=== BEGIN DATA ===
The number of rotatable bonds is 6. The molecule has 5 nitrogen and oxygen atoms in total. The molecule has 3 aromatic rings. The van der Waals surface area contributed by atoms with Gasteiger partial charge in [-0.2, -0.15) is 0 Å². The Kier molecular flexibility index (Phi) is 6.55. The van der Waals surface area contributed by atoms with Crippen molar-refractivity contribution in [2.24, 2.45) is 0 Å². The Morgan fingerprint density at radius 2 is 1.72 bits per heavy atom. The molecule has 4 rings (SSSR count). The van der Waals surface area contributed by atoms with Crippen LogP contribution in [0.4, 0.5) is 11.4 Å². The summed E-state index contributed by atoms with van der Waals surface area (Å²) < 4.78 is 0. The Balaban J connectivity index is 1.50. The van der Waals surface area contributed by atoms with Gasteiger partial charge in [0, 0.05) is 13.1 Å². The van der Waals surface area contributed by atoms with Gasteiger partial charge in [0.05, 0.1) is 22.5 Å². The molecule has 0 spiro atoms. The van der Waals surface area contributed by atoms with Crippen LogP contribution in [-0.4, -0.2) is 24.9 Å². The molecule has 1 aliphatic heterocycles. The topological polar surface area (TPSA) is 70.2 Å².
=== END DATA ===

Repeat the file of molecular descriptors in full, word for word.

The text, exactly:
The number of rotatable bonds is 6. The molecule has 5 nitrogen and oxygen atoms in total. The molecule has 3 aromatic rings. The van der Waals surface area contributed by atoms with Gasteiger partial charge in [-0.2, -0.15) is 0 Å². The Kier molecular flexibility index (Phi) is 6.55. The van der Waals surface area contributed by atoms with Crippen molar-refractivity contribution in [2.24, 2.45) is 0 Å². The Morgan fingerprint density at radius 2 is 1.72 bits per heavy atom. The molecule has 4 rings (SSSR count). The van der Waals surface area contributed by atoms with Crippen LogP contribution in [0.4, 0.5) is 11.4 Å². The summed E-state index contributed by atoms with van der Waals surface area (Å²) < 4.78 is 0. The Balaban J connectivity index is 1.50. The van der Waals surface area contributed by atoms with Gasteiger partial charge in [0, 0.05) is 13.1 Å². The van der Waals surface area contributed by atoms with Gasteiger partial charge in [0.05, 0.1) is 22.5 Å². The molecule has 0 spiro atoms. The van der Waals surface area contributed by atoms with Crippen LogP contribution in [-0.4, -0.2) is 24.9 Å². The molecule has 1 aliphatic heterocycles. The topological polar surface area (TPSA) is 70.2 Å².